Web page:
Dr. Jasim Mohammed, a young doctor at Saddam’s Teaching Hospital, lamented, “We have nothing in here...” He added, pointing toward the hospital’s crowded rooms and hallways, “It doesn’t even look like a hospital. It’s like a dirty old house. There is no money. Patients are sleeping on top of each other. People don’t come here to be healed; they come here to die.”
Dr. Jasim’s voice was a strong introduction for a visit to the poorly equipped and maintained Pediatric Hospital. We walked in silence toward the third floor, where most of the sick children lie. A revolting smell greeted us. Once I stepped into the main room, where over 15 children were hanging between life and death, the odour became the least of my concerns.
Raed Muhammad, a 7-year-old boy from Al-Ramadi province, looked shy when I approached him. The innocent look on his face made me wonder whether he understood that he has a cancerous tumor in his little chest, whether he even knows what cancer is. Raed, who regularly coughs up blood, has not been receiving the appropriate medication for the kind of illness he has. “It is just a matter of days and he’ll go”, the doctor told me in English while Raed looked at us and smiled. His statement came as a shock. “Go where?” I asked him quickly. He added in a trembling voice while fighting tears, “Where all children go once they reach this part of the hospital... they all die.”
Hajar Abdullah looked so eager while waiting for her turn to be spoken to, yet she got shy the moment I asked her name. She had been in the hospital for four months, suffering from hemolytic anaemia. The empty green table beside her testified to the little medical attention that she was receiving.
I asked Dr. Mazen what the hospital provided for the patients. I was told that they provide the space and treatment if the family is able to purchase the scarce medications through the black market. The childrens’ mothers work as nurses. They bring food and, if they can, medicines. The mothers who cannot buy medicines, just sit beside their beloved children day and night. They make sure that they are well covered, they sing for them and they pray, until the children die.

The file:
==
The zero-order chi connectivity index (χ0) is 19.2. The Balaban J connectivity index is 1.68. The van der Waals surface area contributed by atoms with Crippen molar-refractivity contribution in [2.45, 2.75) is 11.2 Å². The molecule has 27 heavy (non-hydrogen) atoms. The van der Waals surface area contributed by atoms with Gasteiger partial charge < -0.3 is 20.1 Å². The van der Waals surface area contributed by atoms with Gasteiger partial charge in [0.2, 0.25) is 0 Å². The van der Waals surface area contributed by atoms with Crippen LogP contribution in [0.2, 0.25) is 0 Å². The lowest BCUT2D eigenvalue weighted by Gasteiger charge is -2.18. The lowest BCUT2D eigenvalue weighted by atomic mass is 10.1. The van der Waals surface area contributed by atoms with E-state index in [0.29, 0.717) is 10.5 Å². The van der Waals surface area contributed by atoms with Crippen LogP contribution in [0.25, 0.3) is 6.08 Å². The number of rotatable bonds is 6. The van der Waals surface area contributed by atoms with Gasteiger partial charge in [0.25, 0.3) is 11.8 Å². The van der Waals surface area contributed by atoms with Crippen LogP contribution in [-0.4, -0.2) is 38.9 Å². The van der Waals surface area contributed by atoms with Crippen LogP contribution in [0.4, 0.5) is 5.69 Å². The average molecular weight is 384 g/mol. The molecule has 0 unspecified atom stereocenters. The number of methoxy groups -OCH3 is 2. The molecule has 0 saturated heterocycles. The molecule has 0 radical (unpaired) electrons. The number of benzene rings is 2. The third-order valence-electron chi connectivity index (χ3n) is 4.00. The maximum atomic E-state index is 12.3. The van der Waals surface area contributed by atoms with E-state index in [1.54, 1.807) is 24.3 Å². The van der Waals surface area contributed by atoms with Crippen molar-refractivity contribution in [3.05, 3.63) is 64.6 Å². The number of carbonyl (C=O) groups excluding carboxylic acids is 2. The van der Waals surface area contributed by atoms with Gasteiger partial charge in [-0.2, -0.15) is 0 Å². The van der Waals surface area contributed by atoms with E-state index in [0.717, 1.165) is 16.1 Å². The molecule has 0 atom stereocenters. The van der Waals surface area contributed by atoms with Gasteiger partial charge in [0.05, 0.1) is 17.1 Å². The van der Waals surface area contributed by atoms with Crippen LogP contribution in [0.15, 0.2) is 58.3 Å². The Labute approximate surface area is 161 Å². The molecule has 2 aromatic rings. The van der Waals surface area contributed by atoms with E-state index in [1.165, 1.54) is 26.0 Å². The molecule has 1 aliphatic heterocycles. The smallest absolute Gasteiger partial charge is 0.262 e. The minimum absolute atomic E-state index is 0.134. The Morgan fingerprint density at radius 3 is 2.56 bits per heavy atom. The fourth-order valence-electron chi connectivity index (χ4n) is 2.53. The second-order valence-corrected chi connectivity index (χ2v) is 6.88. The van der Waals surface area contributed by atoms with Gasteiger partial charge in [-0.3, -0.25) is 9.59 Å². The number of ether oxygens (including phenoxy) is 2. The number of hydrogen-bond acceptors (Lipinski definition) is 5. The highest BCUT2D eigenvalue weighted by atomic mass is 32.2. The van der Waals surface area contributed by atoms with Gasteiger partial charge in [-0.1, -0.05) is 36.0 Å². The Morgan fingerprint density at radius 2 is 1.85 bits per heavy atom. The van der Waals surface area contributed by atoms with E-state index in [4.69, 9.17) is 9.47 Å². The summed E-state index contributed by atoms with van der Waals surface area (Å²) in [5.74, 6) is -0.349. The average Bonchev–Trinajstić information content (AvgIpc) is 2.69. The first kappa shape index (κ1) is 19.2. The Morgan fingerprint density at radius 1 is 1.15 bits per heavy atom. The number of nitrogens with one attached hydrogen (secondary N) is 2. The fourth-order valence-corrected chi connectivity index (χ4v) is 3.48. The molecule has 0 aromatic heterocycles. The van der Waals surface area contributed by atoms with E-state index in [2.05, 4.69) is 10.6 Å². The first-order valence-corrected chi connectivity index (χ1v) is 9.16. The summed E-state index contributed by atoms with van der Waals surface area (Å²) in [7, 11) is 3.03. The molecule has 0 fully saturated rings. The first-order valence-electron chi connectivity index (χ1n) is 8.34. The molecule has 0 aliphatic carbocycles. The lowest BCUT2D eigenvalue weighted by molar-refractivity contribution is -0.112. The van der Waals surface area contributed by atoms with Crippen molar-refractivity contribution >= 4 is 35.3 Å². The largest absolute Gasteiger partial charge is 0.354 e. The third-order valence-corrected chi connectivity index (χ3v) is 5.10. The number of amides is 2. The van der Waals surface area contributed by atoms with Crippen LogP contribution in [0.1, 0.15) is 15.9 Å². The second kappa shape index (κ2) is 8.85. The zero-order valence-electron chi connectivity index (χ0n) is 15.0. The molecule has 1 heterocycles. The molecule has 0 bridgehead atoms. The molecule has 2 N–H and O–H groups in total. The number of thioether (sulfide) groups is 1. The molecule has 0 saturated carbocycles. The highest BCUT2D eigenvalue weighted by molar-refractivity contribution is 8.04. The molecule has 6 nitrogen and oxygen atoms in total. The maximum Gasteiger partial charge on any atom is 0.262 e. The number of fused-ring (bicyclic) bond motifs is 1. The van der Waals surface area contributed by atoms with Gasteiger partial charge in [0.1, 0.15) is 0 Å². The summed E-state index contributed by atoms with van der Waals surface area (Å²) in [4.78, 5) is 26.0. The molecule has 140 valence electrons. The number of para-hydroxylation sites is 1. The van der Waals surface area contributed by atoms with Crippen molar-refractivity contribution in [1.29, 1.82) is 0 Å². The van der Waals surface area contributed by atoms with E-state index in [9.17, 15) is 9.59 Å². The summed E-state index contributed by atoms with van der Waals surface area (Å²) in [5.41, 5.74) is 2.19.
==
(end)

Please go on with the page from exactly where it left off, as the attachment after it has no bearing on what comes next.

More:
Among the mothers I met was Farha Farha, from Baghdad. I learnt that Farha’s 4-year-old daughter, Ullah, suffers from meningitis, and she had been at the hospital for months with little or no means to fight the disease. As I walked hesitantly toward her room to meet her parents, a scream followed by weeping froze me. Ullah has just died.
In a lovely red dress and wide-open eyes, Ullah was lying in a small bed while her family surrounded her, crying helplessly. Ullah’s grandfather asked me to take pictures of her. I refused to disturb her peaceful departure. He insisted, saying “Please tell the world what is happening to our children. Tell the world what the sanctions have done to us.” He raised Ullah’s birth-certificate and shouted, “They’ve killed her. Is America happy now? Let them rejoice. Let them celebrate. They killed Ullah. They killed my only grand-daughter.”
Dr. Muhammad, who has been working at the hospital since his graduation in 1995, told me as I left: “I used to cry every time a child died. I used to be a friend with each one of them. But I can’t do that anymore or I’ll mourn the loss of at least three or more of my friends every day.” When such catastrophe hits the largest hospital in Baghdad, you have to wonder how the smaller hospitals manage. The answer is that they are not managing, which is why large numbers of children die each day.
Beside the hospital gate, a man was praying using his jacket as a rug. As I approached, I recognized him. He was the father of a child dying of leukemia. Long after I left the hospital, his praying voice echoed in my head: Allahu Akbar... God is Greater...
Muslimedia: May 16-31, 1999